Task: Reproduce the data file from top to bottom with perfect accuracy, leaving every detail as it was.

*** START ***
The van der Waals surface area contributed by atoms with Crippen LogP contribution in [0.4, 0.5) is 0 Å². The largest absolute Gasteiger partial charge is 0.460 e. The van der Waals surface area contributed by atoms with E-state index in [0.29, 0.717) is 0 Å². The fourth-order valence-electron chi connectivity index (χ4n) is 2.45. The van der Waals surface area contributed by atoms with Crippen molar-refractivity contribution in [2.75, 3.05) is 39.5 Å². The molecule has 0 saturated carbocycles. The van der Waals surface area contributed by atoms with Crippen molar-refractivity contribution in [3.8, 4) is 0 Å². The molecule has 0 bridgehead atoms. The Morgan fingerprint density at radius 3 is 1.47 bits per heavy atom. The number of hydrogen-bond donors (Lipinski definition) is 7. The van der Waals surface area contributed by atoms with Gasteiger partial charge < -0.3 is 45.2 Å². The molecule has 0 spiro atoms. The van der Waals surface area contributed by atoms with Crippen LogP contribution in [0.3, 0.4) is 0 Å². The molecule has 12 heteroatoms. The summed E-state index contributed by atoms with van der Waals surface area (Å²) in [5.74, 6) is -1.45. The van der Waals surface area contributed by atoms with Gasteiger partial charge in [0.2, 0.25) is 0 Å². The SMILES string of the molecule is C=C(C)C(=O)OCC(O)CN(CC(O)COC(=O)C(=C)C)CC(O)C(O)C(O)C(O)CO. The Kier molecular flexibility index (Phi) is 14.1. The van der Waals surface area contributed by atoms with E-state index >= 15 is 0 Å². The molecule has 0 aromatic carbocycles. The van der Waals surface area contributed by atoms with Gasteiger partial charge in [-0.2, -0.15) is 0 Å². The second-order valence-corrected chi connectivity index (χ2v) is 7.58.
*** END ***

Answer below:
The van der Waals surface area contributed by atoms with Crippen LogP contribution in [0.4, 0.5) is 0 Å². The largest absolute Gasteiger partial charge is 0.460 e. The van der Waals surface area contributed by atoms with E-state index in [0.29, 0.717) is 0 Å². The fourth-order valence-electron chi connectivity index (χ4n) is 2.45. The van der Waals surface area contributed by atoms with Crippen molar-refractivity contribution in [2.75, 3.05) is 39.5 Å². The molecule has 0 saturated carbocycles. The van der Waals surface area contributed by atoms with Crippen molar-refractivity contribution in [3.8, 4) is 0 Å². The molecule has 0 bridgehead atoms. The Morgan fingerprint density at radius 3 is 1.47 bits per heavy atom. The number of hydrogen-bond donors (Lipinski definition) is 7. The van der Waals surface area contributed by atoms with Gasteiger partial charge < -0.3 is 45.2 Å². The molecule has 0 spiro atoms. The van der Waals surface area contributed by atoms with Crippen LogP contribution in [0.3, 0.4) is 0 Å². The molecule has 12 heteroatoms. The summed E-state index contributed by atoms with van der Waals surface area (Å²) in [5.74, 6) is -1.45. The van der Waals surface area contributed by atoms with Gasteiger partial charge in [0.2, 0.25) is 0 Å². The SMILES string of the molecule is C=C(C)C(=O)OCC(O)CN(CC(O)COC(=O)C(=C)C)CC(O)C(O)C(O)C(O)CO. The Kier molecular flexibility index (Phi) is 14.1. The van der Waals surface area contributed by atoms with E-state index >= 15 is 0 Å². The molecule has 0 aromatic carbocycles. The van der Waals surface area contributed by atoms with Gasteiger partial charge in [-0.2, -0.15) is 0 Å². The second-order valence-corrected chi connectivity index (χ2v) is 7.58.